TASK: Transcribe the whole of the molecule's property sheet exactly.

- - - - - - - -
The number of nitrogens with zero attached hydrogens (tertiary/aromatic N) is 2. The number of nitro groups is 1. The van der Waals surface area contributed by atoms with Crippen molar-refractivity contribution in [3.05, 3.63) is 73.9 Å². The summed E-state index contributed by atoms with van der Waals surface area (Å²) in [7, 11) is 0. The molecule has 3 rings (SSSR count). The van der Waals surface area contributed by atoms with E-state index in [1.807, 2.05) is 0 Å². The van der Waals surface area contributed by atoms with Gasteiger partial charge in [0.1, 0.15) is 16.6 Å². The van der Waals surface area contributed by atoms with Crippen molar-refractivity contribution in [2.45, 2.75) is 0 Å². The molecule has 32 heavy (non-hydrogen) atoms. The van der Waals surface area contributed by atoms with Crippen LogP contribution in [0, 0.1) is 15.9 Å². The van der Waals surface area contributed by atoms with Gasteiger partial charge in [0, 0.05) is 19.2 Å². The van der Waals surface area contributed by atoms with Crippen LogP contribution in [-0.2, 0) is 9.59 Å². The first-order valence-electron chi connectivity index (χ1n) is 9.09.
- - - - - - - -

The number of nitrogens with zero attached hydrogens (tertiary/aromatic N) is 2. The number of nitro groups is 1. The van der Waals surface area contributed by atoms with Crippen molar-refractivity contribution in [3.05, 3.63) is 73.9 Å². The summed E-state index contributed by atoms with van der Waals surface area (Å²) in [7, 11) is 0. The molecule has 3 rings (SSSR count). The van der Waals surface area contributed by atoms with E-state index in [1.807, 2.05) is 0 Å². The van der Waals surface area contributed by atoms with Gasteiger partial charge in [0.1, 0.15) is 16.6 Å². The van der Waals surface area contributed by atoms with Crippen molar-refractivity contribution in [2.45, 2.75) is 0 Å². The molecule has 32 heavy (non-hydrogen) atoms. The van der Waals surface area contributed by atoms with Crippen LogP contribution in [0, 0.1) is 15.9 Å². The van der Waals surface area contributed by atoms with Gasteiger partial charge in [0, 0.05) is 19.2 Å². The van der Waals surface area contributed by atoms with Crippen LogP contribution in [-0.2, 0) is 9.59 Å². The first-order valence-electron chi connectivity index (χ1n) is 9.09.